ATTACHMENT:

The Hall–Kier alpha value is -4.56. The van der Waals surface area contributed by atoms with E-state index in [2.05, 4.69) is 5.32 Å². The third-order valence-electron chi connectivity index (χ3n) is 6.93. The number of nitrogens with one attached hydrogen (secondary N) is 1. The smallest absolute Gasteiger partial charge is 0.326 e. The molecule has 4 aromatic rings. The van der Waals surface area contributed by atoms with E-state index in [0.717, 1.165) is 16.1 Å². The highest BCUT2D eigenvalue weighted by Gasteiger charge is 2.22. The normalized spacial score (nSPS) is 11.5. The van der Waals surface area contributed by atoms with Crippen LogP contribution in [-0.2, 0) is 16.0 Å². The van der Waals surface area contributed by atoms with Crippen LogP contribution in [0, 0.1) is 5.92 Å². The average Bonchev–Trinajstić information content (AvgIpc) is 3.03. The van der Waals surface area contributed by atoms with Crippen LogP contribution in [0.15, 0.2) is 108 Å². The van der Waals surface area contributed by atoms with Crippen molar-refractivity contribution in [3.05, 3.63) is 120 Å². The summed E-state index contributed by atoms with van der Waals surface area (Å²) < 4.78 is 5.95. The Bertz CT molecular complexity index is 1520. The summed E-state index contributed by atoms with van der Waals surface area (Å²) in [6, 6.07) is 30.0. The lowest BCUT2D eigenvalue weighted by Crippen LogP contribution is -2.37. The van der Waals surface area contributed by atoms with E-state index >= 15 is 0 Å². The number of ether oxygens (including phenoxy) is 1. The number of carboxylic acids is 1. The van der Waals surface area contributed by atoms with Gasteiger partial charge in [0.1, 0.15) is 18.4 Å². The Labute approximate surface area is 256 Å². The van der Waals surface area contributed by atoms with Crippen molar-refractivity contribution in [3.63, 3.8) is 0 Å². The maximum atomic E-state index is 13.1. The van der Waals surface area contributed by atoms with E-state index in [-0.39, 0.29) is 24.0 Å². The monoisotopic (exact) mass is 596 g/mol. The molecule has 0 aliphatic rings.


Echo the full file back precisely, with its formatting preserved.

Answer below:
The Hall–Kier alpha value is -4.56. The van der Waals surface area contributed by atoms with E-state index in [2.05, 4.69) is 5.32 Å². The third-order valence-electron chi connectivity index (χ3n) is 6.93. The number of nitrogens with one attached hydrogen (secondary N) is 1. The smallest absolute Gasteiger partial charge is 0.326 e. The molecule has 4 aromatic rings. The van der Waals surface area contributed by atoms with E-state index in [0.717, 1.165) is 16.1 Å². The highest BCUT2D eigenvalue weighted by Gasteiger charge is 2.22. The normalized spacial score (nSPS) is 11.5. The van der Waals surface area contributed by atoms with Crippen LogP contribution in [-0.2, 0) is 16.0 Å². The van der Waals surface area contributed by atoms with Crippen LogP contribution in [0, 0.1) is 5.92 Å². The average Bonchev–Trinajstić information content (AvgIpc) is 3.03. The van der Waals surface area contributed by atoms with Crippen LogP contribution in [0.15, 0.2) is 108 Å². The van der Waals surface area contributed by atoms with Crippen molar-refractivity contribution in [3.05, 3.63) is 120 Å². The summed E-state index contributed by atoms with van der Waals surface area (Å²) < 4.78 is 5.95. The Bertz CT molecular complexity index is 1520. The summed E-state index contributed by atoms with van der Waals surface area (Å²) in [6, 6.07) is 30.0. The lowest BCUT2D eigenvalue weighted by Crippen LogP contribution is -2.37. The van der Waals surface area contributed by atoms with E-state index >= 15 is 0 Å². The number of ether oxygens (including phenoxy) is 1. The number of carboxylic acids is 1. The van der Waals surface area contributed by atoms with Gasteiger partial charge in [0.1, 0.15) is 18.4 Å². The Labute approximate surface area is 256 Å². The van der Waals surface area contributed by atoms with Crippen molar-refractivity contribution in [3.63, 3.8) is 0 Å². The maximum atomic E-state index is 13.1. The van der Waals surface area contributed by atoms with E-state index in [-0.39, 0.29) is 24.0 Å². The monoisotopic (exact) mass is 596 g/mol. The molecule has 0 aliphatic rings.